Michael R. Adams, DVM
Professor of Pathology (Comparative Medicine)
Diplomate, ACLAM: Laboratory Animal Medicine
Estrogen, Atherosclerosis, Animal Models
In our laboratory we have utilized a nonhuman primate model and a transgenic mouse model of arteriosclerosis to study certain modulators of the progression of coronary artery atherosclerosis and development of coronary heart disease. Specifically, we are interested in determining how gender and sex hormones influence the initiation and progression of atherosclerosis and the function of atherosclerotic vessels. Utilizing histomorphometric approaches, we have found that both natural and synthetic estrogens inhibit atherosclerosis initiation and progression. Using immunohistochemical and molecular approaches, we are investigating the possible role of sex hormone receptors, cytokines and growth factors in mediating this effect.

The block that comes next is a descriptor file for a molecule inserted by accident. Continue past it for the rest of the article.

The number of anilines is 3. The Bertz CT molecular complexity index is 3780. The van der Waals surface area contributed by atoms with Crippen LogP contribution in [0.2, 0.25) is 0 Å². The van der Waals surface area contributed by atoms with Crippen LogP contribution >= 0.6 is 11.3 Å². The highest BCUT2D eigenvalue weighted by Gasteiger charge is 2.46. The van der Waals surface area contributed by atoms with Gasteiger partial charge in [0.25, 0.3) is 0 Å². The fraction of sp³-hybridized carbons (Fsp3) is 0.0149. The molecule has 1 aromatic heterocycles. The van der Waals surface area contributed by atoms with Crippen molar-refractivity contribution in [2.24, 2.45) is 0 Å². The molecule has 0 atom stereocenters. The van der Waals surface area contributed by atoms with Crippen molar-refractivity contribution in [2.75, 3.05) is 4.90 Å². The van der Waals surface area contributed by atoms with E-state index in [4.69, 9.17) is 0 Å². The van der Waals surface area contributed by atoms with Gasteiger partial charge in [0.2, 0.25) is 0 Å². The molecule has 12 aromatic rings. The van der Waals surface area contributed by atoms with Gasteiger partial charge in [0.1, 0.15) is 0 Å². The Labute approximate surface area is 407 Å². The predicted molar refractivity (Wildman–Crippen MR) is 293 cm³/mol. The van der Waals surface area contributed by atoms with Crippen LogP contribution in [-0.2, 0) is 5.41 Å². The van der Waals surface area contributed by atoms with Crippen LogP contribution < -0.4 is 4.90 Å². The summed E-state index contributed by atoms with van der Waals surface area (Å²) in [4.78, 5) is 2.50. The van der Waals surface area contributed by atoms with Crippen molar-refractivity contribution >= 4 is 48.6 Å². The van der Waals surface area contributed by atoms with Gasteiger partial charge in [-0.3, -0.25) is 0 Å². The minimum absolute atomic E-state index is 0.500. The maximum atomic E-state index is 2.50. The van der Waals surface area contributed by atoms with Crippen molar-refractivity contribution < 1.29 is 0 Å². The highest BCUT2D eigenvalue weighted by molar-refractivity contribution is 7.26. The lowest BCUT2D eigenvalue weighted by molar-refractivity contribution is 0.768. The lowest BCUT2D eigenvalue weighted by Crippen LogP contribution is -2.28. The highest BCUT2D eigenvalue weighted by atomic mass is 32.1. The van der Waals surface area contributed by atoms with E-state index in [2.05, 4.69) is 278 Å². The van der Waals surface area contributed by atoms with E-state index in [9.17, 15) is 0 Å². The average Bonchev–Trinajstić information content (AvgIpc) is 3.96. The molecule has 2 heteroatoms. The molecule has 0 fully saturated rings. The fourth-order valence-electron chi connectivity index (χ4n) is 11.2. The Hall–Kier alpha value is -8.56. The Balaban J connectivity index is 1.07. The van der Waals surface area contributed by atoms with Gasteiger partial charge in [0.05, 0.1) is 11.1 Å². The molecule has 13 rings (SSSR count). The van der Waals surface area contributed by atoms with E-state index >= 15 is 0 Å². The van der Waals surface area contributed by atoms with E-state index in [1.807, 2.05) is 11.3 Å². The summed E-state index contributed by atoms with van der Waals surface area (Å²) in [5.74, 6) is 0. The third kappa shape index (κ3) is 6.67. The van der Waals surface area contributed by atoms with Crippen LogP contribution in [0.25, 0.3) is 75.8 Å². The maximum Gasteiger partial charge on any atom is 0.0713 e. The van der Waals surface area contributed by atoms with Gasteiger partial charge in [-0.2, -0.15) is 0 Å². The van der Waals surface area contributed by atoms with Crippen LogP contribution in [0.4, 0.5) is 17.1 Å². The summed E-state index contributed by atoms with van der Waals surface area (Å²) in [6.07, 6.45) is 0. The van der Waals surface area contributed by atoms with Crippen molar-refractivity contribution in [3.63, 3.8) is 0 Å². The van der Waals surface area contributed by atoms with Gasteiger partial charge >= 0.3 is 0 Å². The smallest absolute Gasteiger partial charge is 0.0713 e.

Also, in collaboration with Dr. Jan Wagner and others, we are determining the effects of sex hormones on arterial cellular lipoprotein metabolism. With Dr. Williams, we have determined that estrogens promote dilation of atherosclerotic arteries and may, thereby, inhibit atherosclerosis progression and episodic myocardial ischemia or, perhaps, infarction. Current efforts are directed at determining cellular and molecular processes involved in estrogen's apparent beneficial cardiovascular effects.